Review: ‘The Conjuring: The Devil Made Me Do It,’ starring Vera Farmiga and Patrick Wilson

June 1, 2021

by Carla Hay

Vera Farmiga and Patrick Wilson in “The Conjuring: The Devil Made Me Do It” (Photo by Ben Rothstein/Warner Bros. Pictures)

“The Conjuring: The Devil Made Me Do It”

Directed by Michael Chaves

Culture Representation: Taking place in Connecticut and Massachusetts in 1981, the horror sequel “The Conjuring: The Devil Made Me Do It” features a predominantly white cast of characters (with a few African Americans, Asians and Hispanics) representing the working-class and middle-class.

Culture Clash: A husband and a wife, who are well-known demonologists/paranormal investigators, get involved in a murder case to try to prove that the defendant was possessed by an evil spirit when he committed the murder. 

Culture Audience: Besides appealing to the obvious target audience of people who are fans of “The Conjuring” franchise, “The Conjuring: The Devil Made Me Do It” will appeal to people who are interested in horror movies that blend the supernatural with real-life legal drama.

Vera Farmiga, Ruairi O’Connor, Vince Pisani, Sarah Catherine Hook and Patrick Wilson in “The Conjuring: The Devil Made Me Do It” (Photo courtesy of Warner Bros. Pictures)

How much people might enjoy “The Conjuring: The Devil Made Me Do It” will depend on how much they can tolerate “The Conjuring” universe taking a “Law & Order”-like turn in this particular sequel. That’s because demonologist/paranormal investigator spouses Ed Warren (played by Patrick Wilson) and Lorraine Wilson (played by Vera Farmiga) go beyond the typical haunted house/exorcism storylines of previous “The Conjuring” movies and get involved in a murder case to the point where the Warrens are investigating crime scenes like detectives and giving legal advice like attorneys.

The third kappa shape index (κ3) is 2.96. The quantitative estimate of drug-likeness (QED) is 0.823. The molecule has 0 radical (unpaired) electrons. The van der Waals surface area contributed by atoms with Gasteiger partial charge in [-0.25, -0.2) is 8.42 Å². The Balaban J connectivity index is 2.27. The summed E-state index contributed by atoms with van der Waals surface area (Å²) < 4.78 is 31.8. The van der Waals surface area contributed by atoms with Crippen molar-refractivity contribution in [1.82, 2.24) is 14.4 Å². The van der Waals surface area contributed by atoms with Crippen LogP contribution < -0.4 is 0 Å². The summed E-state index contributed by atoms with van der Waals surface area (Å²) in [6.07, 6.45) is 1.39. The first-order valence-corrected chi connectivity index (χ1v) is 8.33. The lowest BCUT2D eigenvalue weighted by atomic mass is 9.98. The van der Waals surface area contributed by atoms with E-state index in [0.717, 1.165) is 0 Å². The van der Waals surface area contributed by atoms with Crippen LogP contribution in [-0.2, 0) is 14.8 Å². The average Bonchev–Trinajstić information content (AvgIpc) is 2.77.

It has the potential to make “The Conjuring: The Devil Made Me Do It” a convoluted mess. But somehow, it all works out to be a satisfying horror thriller that makes up for its predictability with good performances, some terrifying visual effects and overall suspenseful pacing. The movie also has some unexpected touches of humor and romance that take some of the edge off this grim and gruesome story.

Directed by Michael Chaves and written by David Leslie Johnson-McGoldrick, “The Conjuring: The Devil Made Me Do It” (also known as “The Conjuring 3”) is inspired by a true story from the case files of the real-life Ed and Lorraine Warren. The case was about Arne Cheyenne Johnson, who stabbed his 40-year-old landlord to death in Brookfield, Connecticut, in 1981, when Johnson was 19 years old. Johnson admitted to the stabbing but pleaded not guilty to first-degree murder.

His defense? The devil made him do it. Johnson claimed that during the stabbing, he had been possessed by the devil, which entered his body a few months before, during an exorcism of an 11-year-old boy named David Glatzel, who happened to be the younger brother of Arne’s girlfriend Debbie Glatzel. It was the first known U.S. murder case where demonic possession was used as a defense argument.

In real life, the Warrens got involved in the case because they were at this exorcism that was the catalyst for this tragic turn of events. And the Warrens ended up testifying on behalf of Johnson. (The trial doesn’t happen until toward the end of the movie.)

“The Conjuring: The Devil Made Me Do It” begins with an effectively horrifying re-enactment of the exorcism of David Glatzel (played by Julian Hilliard), which takes place in the movie at the Glatzel home on July 18, 1981. In the movie, David is 8 years old, not 11. Ed and Lorraine Warren are at the exorcism, along with Arne (played by Ruairi O’Connor) and Arne’s live-in girlfriend Debbie (played by Sarah Catherine Hook), who have a very loyal and loving relationship.